Methods and Evaluation of Data Quality

Nutrient methods and evaluation of data quality

Dissolved macronutrients include: nitrate NO3- (actually nitrate plus nitrite NO2- is measured, although nitrite concentrations are generally much lower than those for nitrate in the ocean), phosphate PO43 - , and silicic acid Si(OH)4 (sometimes assumed to have the chemical form of silicate or silica, a solid with formula SiO2), all required for the growth of phytoplankton.

At selected stations, water samples in the CitSci program are collected at depths of 0 and 20 m for nutrient analysis. Water is obtained from a ‘Niskin’-type sampling bottle, attached to a rope marked at various depths and kept vertical by both a weight at the bottom and maneuvering of the boat in the direction of any tilt. These bottles are lowered in an open position, and then closed to trap a water sample using a mechanism triggered by the descent of a weighted “messenger” on the sampling rope.

For nutrient analysis, water from the Niskin is subsampled and (from 2016 onwards) filtered through a glass-fibre filter of nominal pore size 0.7 µm to remove all organic matter. The filtered water samples are frozen for storage, and then thawed and analyzed for the concentration of dissolved macronutrients in a laboratory.

Several different laboratories (and different analysts) have been used over the years to analyze samples in the CitSci program. In most years an autoanalyzer is used to allow for the consistent analysis of a large set of samples.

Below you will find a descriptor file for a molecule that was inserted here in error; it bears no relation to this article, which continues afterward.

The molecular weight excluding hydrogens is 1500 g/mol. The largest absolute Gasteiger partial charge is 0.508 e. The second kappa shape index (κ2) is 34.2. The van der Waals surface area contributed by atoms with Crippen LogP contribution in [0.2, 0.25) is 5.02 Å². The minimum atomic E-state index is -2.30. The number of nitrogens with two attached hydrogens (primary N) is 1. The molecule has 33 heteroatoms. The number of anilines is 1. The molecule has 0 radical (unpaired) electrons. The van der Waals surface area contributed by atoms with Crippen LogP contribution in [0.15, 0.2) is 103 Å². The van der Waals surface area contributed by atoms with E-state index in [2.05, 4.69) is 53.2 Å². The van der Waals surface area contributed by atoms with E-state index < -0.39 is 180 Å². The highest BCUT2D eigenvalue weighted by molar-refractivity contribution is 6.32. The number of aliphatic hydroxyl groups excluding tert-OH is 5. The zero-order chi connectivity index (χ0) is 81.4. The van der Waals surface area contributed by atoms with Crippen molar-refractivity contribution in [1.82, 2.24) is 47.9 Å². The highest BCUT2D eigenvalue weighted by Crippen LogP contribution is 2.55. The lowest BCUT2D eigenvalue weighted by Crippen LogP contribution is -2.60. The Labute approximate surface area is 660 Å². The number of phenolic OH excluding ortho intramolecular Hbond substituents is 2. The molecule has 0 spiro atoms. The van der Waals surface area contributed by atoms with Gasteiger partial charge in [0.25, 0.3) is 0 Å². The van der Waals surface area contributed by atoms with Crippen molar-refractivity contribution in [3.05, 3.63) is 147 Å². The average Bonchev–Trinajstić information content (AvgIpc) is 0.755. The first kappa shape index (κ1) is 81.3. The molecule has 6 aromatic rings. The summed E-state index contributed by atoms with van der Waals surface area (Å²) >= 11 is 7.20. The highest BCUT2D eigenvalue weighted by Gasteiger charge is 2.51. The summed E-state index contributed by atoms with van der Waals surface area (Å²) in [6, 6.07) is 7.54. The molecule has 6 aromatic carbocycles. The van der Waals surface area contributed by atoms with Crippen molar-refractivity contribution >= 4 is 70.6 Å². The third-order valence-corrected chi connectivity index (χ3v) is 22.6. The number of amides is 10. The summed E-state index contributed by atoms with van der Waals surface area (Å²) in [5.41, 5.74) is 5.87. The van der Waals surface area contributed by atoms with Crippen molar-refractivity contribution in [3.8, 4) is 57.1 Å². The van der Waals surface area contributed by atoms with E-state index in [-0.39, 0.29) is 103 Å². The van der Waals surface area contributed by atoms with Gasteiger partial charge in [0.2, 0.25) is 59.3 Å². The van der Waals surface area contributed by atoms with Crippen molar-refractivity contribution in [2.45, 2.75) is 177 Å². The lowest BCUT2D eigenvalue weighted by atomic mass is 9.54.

In general, errors in any nutrient dataset can arise from handling problems (including mislabelling of samples, problems in filtering, and problems arising from not freezing rapidly enough and/or subsequent thaw/freeze cycles), as well as analytical problems in the laboratory, and it is important to consider the effects of these errors.

 

Deploying the Niskin Sampling Bottle.
Subsampling from the Niskin into nutrient vials.
A Nutrient auto-analyzer. Vials are placed in racks in the loading mechanism at left, and then samples are automatically pumped into the thin. tubes moving towards the analyzer itself at right.

A standard quality-control practice is to examine correlations between the different nutrients in property/property plots. Nutrient concentrations in the ocean generally co-vary in relatively fixed ratios with each other (so-called “Redfield” ratios, for which NO3-:Si:PO43- are in proportions of 16:15:1) because their concentrations are controlled by phytoplankton uptake and remineralization processes, and phytoplankton contain nitrogen, silicon, and phosphorus in (more or less) these ratios. Offsets from curves with these slopes that pass through the origin are often used to infer the effects of denitrification, a microbial process that converts organic nitrogen into nitrogen gas. This is probably not an important part of the Strait of Georgia ocean ecosystem, but may be important in the open ocean regions from which the Strait of Georgia waters are sourced.

Property/Property correlations for CitSci nutrient data by year.

Nutrient ratios for CitSci data, by year. Upper row are nitrate/phosphate correlations, lower row are nitrate/silicic acid correlations. The dashed lines indicate Redfield ratios.

Property/Property scatter plots for DFO nutrients by year

Nutrient ratios for nutrient data from the Strait of Georgia collected by Fisheries and Oceans Canada, by year. Upper row are nitrate/phosphate correlations, lower row are nitrate/silicic acid correlations. The dashed lines indicate Redfield ratios. Although there are fewer stations, this dataset includes samples down to the bottom of the Strait (430 m); samples are also usually analyzed immediately after sampling without being frozen and thawed.